NOT FOR PUBLICATION
                                                                               OCT 5 2020
                    UNITED STATES COURT OF APPEALS                         MOLLY C. DWYER, CLERK
                                                                            U.S. COURT OF APPEALS

                             FOR THE NINTH CIRCUIT

ELEODORO CARRILLO-CARRILLO,                      No.   18-70834
AKA Eliodoro Carrillo-Carrillo,
                                                 Agency No. A206-914-734

 v.                                              MEMORANDUM*

WILLIAM P. BARR, Attorney General,


                     On Petition for Review of an Order of the
                         Board of Immigration Appeals

                            Submitted September 30, 2020**

Before: HAWKINS, GRABER, and BYBEE, Circuit Judges.

      Petitioner Eleodoro Carrillo-Carrillo, a native and citizen of Guatemala,

petitions for review of a decision of the Board of Immigration Appeals (BIA)

dismissing his applications for asylum, withholding of removal, and protection

             This disposition is not appropriate for publication and is not precedent
except as provided by Ninth Circuit Rule 36-3.
             The panel unanimously concludes this case is suitable for decision
without oral argument. See Fed. R. App. P. 34(a)(2).
under the Convention Against Torture (CAT). We have jurisdiction pursuant to 8

U.S.C. § 1252. We may review only the grounds expressly relied upon by the

BIA. Budiono v. Lynch, 

837 F.3d 1042

, 1046 (9th Cir. 2016). “Where the BIA

issues its own decision but relies in part on the immigration judge’s reasoning, we

review both decisions.” Flores-Lopez v. Holder, 

685 F.3d 857

, 861 (9th Cir.

2012). We review the factual findings of the immigration judge (IJ) and BIA for

substantial evidence and all legal conclusions de novo. Villavicencio v. Sessions,

904 F.3d 658

, 663–64 (9th Cir. 2018).

      1. Substantial evidence supports the BIA’s rejection of Petitioner’s claims

of future persecution based on past persecution as a “Guatemalan child[] in a

domestic relationship who [is] unable to leave.” The BIA did not err in finding

that the Department of Homeland Security sufficiently rebutted Petitioner’s fear of

persecution because Petitioner is no longer a child dependent on his abusive

step-grandmother and does not lack financial resources. See 8 C.F.R.

§§ 1208.13(b)(1)(i)(A), 1208.16(b)(1)(i)(A) (presumption of well-founded fear of

future persecution rebutted by showing of a “fundamental change in

circumstances”). Petitioner was nineteen years old at the time of his March 1,

2017, hearing before the IJ, and he had lived independently in Mexico for eighteen

months before entering the United States. Thus, the BIA’s determination that

Petitioner lacked a well-founded fear of future abuse because he is now an adult

who can live independently is supported by the record.

      2. Substantial evidence supports the BIA’s determination that Petitioner

does not have a well-founded fear of future persecution based on his fear of gang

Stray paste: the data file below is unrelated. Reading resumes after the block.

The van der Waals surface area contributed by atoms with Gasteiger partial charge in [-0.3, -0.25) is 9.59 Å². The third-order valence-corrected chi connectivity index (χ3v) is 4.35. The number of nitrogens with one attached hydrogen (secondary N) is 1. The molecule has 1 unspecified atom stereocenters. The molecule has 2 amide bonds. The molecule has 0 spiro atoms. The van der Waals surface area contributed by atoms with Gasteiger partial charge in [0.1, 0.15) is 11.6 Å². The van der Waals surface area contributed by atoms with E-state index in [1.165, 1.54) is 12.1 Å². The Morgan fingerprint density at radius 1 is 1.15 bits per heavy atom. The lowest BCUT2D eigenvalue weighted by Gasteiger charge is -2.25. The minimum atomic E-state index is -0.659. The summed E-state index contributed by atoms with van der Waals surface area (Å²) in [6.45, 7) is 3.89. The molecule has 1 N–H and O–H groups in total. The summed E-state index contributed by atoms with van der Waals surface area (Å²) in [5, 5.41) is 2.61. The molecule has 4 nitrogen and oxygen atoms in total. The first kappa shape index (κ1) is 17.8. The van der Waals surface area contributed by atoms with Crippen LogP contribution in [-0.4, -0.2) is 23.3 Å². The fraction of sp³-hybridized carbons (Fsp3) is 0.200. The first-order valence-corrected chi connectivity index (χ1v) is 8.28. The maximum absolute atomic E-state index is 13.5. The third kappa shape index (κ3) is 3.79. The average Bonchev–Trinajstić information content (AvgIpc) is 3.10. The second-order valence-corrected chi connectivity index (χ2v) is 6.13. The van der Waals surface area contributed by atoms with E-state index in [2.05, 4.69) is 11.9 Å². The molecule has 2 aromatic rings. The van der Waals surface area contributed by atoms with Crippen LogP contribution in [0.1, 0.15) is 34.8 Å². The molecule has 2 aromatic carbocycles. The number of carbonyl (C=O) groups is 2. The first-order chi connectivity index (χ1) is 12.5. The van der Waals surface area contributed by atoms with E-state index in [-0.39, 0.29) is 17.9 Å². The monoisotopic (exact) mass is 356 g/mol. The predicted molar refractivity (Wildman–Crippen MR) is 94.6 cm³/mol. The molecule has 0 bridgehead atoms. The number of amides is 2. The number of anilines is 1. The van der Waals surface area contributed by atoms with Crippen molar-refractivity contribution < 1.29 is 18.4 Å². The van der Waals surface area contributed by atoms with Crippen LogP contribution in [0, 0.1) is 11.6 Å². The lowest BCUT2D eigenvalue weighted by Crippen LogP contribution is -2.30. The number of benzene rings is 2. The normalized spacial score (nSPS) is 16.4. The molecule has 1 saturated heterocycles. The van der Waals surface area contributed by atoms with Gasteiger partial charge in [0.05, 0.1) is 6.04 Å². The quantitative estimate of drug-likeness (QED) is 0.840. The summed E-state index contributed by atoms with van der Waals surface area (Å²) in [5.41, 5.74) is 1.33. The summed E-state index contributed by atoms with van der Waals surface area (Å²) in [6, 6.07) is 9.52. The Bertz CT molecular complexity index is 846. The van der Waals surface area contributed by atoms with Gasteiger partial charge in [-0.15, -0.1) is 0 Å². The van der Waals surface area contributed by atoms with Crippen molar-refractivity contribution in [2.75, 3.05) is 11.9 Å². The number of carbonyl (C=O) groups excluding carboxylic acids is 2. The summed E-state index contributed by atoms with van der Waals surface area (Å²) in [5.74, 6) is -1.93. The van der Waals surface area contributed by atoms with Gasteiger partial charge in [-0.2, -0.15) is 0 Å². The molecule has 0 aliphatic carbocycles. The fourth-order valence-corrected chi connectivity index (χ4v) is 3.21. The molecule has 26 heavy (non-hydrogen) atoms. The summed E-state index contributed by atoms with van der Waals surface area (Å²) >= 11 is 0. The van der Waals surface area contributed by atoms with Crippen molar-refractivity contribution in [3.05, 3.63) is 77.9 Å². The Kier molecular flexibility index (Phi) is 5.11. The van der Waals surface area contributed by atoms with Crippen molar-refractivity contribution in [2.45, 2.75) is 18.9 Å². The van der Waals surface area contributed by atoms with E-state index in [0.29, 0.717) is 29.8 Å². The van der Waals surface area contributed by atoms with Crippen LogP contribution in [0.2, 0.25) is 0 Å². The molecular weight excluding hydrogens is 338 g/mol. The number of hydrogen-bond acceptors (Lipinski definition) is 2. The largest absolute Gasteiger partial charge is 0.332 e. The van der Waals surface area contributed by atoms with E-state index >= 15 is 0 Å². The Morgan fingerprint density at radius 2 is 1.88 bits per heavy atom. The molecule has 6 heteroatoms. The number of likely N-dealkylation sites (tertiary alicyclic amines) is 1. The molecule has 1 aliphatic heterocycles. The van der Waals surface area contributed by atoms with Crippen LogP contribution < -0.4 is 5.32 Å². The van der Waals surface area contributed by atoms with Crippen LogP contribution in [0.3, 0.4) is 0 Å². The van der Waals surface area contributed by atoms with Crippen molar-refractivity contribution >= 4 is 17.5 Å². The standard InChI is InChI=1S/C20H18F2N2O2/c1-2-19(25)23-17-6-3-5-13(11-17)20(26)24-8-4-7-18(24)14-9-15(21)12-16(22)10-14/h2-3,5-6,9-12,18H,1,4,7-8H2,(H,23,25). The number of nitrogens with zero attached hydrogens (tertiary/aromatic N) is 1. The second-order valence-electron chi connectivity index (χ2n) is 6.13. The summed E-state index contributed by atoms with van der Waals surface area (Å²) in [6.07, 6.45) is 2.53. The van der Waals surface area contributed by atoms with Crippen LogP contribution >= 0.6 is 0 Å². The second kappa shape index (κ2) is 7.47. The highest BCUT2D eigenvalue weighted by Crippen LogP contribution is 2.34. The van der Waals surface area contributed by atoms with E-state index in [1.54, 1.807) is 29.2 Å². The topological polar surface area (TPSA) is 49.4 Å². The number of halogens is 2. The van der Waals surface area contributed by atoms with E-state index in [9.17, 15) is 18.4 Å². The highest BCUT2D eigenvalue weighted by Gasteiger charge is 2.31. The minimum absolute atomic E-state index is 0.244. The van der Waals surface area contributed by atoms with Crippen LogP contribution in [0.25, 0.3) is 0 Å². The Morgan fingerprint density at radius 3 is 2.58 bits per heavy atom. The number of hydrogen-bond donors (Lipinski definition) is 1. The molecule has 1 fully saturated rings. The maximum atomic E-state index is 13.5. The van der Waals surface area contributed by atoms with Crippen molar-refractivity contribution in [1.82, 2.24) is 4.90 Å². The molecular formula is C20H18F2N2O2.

recruitment in Guatemala. Generalized fear of gang violence or criminal activity is

insufficient to establish a well-founded fear of persecution on account of a

protected ground. Zetino v. Holder, 

622 F.3d 1007

, 1016 (9th Cir. 2010); see also

Santos-Lemus v. Mukasey, 

542 F.3d 738

, 746–47 (9th Cir. 2008) (finding

petitioner had not established past persecution based on anti-gang political

opinions because he failed to present evidence that he was ideologically opposed

and evidence showed he was instead victimized for economic and personal

reasons), abrogated on other grounds by Henriquez-Rivas v. Holder, 

707 F.3d 1081

, 1093 (9th Cir. 2013). Petitioner did not testify that he had ever been

threatened or harmed by Guatemalan gang members, nor did he present evidence

indicating that he would be persecuted by the gangs.

      3. The BIA did not abuse its discretion in its ruling that Petitioner is not

entitled to a discretionary grant of humanitarian asylum. See Belayneh v. INS, 

213 F.3d 488

, 491 (9th Cir. 2000) (holding that we review a denial of humanitarian

asylum for abuse of discretion). Though Petitioner asserts that he is traumatized

by his step-grandmother’s abuse, he did not present any evidence documenting his

own psychological trauma and submitted only generalized evidence regarding

child abuse and malnourishment. The BIA acknowledged Petitioner’s experience

but permissibly determined that he was no longer a child that would be subject to

further abuse and had not shown other compelling reasons for being unwilling to

return to Guatemala.

      4. Substantial evidence supports the BIA’s dismissal of Petitioner’s CAT

claim. Petitioner submitted only country conditions evidence, and the record does

not reflect an individualized risk of future torture with the consent or acquiescence

of the Guatemalan government. 8 C.F.R. §§ 1208.18(a)(1), 1208.16(c)(2). The

BIA’s determination that Petitioner failed to meet his burden of establishing likely

future torture with government acquiescence is supported by the record.

      The petition is DENIED.